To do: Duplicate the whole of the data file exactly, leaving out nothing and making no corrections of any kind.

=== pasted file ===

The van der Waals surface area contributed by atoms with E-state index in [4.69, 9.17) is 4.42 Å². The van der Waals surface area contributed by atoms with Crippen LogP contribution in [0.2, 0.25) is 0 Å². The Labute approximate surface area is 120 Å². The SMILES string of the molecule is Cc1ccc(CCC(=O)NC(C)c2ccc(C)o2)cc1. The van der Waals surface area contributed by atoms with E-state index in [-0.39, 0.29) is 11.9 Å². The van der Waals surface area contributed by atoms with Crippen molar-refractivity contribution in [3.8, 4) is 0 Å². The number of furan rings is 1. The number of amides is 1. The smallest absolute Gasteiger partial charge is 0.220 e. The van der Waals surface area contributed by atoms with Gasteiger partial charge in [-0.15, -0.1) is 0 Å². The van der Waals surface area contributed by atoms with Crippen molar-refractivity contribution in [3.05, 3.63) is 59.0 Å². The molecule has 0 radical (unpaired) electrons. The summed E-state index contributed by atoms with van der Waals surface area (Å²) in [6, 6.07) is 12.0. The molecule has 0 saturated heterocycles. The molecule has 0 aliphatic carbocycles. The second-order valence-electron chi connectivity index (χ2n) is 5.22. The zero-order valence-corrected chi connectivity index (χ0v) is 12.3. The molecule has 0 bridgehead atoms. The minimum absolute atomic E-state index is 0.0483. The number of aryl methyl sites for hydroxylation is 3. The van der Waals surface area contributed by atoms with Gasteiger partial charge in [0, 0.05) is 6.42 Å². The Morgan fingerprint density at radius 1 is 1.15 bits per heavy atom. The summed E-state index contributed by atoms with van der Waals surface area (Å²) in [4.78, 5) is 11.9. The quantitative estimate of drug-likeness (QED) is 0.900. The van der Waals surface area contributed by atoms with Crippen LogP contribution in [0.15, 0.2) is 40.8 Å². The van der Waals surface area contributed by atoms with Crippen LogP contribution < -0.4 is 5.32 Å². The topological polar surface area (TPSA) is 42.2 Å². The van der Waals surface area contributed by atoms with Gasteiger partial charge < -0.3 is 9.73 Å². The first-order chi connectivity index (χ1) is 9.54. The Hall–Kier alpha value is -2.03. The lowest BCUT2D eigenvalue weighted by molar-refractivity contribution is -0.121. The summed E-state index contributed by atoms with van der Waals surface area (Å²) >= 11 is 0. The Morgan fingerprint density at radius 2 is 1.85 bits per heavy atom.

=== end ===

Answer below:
The van der Waals surface area contributed by atoms with E-state index in [4.69, 9.17) is 4.42 Å². The van der Waals surface area contributed by atoms with Crippen LogP contribution in [0.2, 0.25) is 0 Å². The Labute approximate surface area is 120 Å². The SMILES string of the molecule is Cc1ccc(CCC(=O)NC(C)c2ccc(C)o2)cc1. The van der Waals surface area contributed by atoms with E-state index in [-0.39, 0.29) is 11.9 Å². The van der Waals surface area contributed by atoms with Crippen molar-refractivity contribution in [3.8, 4) is 0 Å². The number of furan rings is 1. The number of amides is 1. The smallest absolute Gasteiger partial charge is 0.220 e. The van der Waals surface area contributed by atoms with Gasteiger partial charge in [-0.15, -0.1) is 0 Å². The van der Waals surface area contributed by atoms with Crippen molar-refractivity contribution in [3.05, 3.63) is 59.0 Å². The molecule has 0 radical (unpaired) electrons. The summed E-state index contributed by atoms with van der Waals surface area (Å²) in [6, 6.07) is 12.0. The molecule has 0 saturated heterocycles. The molecule has 0 aliphatic carbocycles. The second-order valence-electron chi connectivity index (χ2n) is 5.22. The zero-order valence-corrected chi connectivity index (χ0v) is 12.3. The molecule has 0 bridgehead atoms. The minimum absolute atomic E-state index is 0.0483. The number of aryl methyl sites for hydroxylation is 3. The van der Waals surface area contributed by atoms with Gasteiger partial charge in [0, 0.05) is 6.42 Å². The Morgan fingerprint density at radius 1 is 1.15 bits per heavy atom. The summed E-state index contributed by atoms with van der Waals surface area (Å²) in [4.78, 5) is 11.9. The quantitative estimate of drug-likeness (QED) is 0.900. The van der Waals surface area contributed by atoms with Crippen LogP contribution in [0.15, 0.2) is 40.8 Å². The van der Waals surface area contributed by atoms with Crippen LogP contribution < -0.4 is 5.32 Å². The topological polar surface area (TPSA) is 42.2 Å². The van der Waals surface area contributed by atoms with Gasteiger partial charge < -0.3 is 9.73 Å². The first-order chi connectivity index (χ1) is 9.54. The Hall–Kier alpha value is -2.03. The lowest BCUT2D eigenvalue weighted by molar-refractivity contribution is -0.121. The summed E-state index contributed by atoms with van der Waals surface area (Å²) >= 11 is 0. The Morgan fingerprint density at radius 2 is 1.85 bits per heavy atom.